This week’s parsha goes into detail regarding all of the preparations for the construction of the Mishkan, including the necessary materials needed for the building and functioning of the Mishkan. The haftarah as well details the preparations that Shlomo HaMelech made for the construction of the Beit HaMikdash, including the amount of porters, stone masons and administrators that were required for this vast project. And, although the selection is somewhat technical (laying out the blueprint of the entire Mikdash), one of the most enlightening details that Yirmiyahu HaNavi, the editor of Sefer Melachim includes, is the date of the construction itself.
The sixth perek opens with the words; “In the four hundred and eightieth year after B’nai Yisrael’s exodus from Egypt, in the fourth year (of Shlomo’s reign) in the month of ‘Ziv,’ the second month…..he built the Temple for Hashem.” Although this does not seem significant to most, I would suggest that there is much to learn from the dating of the construction. This is perhaps the only time in the books of Nach that we get an idea of the time that lapsed since the exodus. How many of us realize that 440 years went by from when Yehoshua brought Israel into the land until the reign of Shlomo HaMelech! The years of the leadership of the elders and the period of the Shoftim and the reigns of Shauland David, spanned 440 years. It reminds us that David rose to the throne some 400 years after Yehoshua entered the Land of Israel.
These numbers are important, as today we are often impatient with the redemptive process and wonder why all of Israel has not yet recognized Hashem’s hand in our history. But we must understand that Hashem never asked of any leader to build a Beit Mikdash —something He told David HaMelech when He suggested building it. In fact, when we take a careful look at Sefer Shmuel B (perek 7) we will find that God refuses David’s request to build the Holy Temple for the simple reason that it was not yet the time. Hashem explained to David that he, as a great warrior, had a more pressing function: to grant Israel peace and security from the threats of the surrounding enemies. We often state that the Beit HaMikdash could only be built at a time of peace by a man of peace. But God expressed the same idea differently. He told David that there cannot be a Holy Temple until He knows that His children are safe (see Dvarim 12; 10). And to expect that there would be a great religious revival when people are struggling to protect their children from enemy attacks is unfair.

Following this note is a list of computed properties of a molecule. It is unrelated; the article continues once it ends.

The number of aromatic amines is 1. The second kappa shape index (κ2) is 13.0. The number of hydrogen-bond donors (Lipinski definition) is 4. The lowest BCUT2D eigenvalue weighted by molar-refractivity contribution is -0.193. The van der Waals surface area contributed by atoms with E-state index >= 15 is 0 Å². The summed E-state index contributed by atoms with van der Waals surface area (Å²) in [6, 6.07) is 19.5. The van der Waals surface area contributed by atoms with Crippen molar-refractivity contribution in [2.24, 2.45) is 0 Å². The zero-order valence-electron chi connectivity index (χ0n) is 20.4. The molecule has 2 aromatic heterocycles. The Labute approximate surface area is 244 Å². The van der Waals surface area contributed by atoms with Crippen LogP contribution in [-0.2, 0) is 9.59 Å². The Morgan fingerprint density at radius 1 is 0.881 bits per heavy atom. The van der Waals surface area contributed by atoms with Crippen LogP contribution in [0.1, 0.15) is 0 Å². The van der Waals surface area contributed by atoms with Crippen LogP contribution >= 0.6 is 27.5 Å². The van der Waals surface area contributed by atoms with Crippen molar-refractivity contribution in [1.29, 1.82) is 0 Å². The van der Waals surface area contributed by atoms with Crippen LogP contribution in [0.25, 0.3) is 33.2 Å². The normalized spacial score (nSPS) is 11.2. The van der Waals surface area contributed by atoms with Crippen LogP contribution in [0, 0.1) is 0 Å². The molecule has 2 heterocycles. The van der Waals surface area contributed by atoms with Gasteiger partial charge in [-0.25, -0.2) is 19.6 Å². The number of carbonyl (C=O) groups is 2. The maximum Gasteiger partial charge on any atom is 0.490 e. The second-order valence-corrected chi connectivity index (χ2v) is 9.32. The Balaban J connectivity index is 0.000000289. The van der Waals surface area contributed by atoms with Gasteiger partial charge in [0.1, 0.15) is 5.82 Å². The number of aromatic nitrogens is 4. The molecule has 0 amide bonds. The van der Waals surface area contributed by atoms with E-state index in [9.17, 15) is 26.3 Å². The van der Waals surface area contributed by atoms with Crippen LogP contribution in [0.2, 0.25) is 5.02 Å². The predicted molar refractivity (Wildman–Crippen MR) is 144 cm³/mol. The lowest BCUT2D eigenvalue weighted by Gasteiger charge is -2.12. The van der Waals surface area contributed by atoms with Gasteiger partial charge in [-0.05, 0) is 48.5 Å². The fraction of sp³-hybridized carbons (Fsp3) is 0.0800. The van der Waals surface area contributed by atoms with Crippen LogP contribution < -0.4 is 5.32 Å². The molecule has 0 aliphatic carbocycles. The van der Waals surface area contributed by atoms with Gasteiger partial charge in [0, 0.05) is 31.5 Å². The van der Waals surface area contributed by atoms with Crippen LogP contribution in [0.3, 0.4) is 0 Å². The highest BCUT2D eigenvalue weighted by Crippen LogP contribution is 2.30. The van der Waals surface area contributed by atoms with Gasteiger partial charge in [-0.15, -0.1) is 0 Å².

The need to have an era of peace before the Temple could be built was not simply in order to enhance the sanctity of the Mikdash. It was to make sure that the people themselves could focus upon their relationship with the Holy One without worrying whether another attack was imminent. And that required patience. And that required a King David. And that required 440 years.
And, I submit, that is precisely what the Israeli army is doing for us today!
By Rabbi Neil N. Winkler
Rabbi Neil Winkler is the rabbi emeritus of the Young Israel of Fort Lee and now lives in Israel.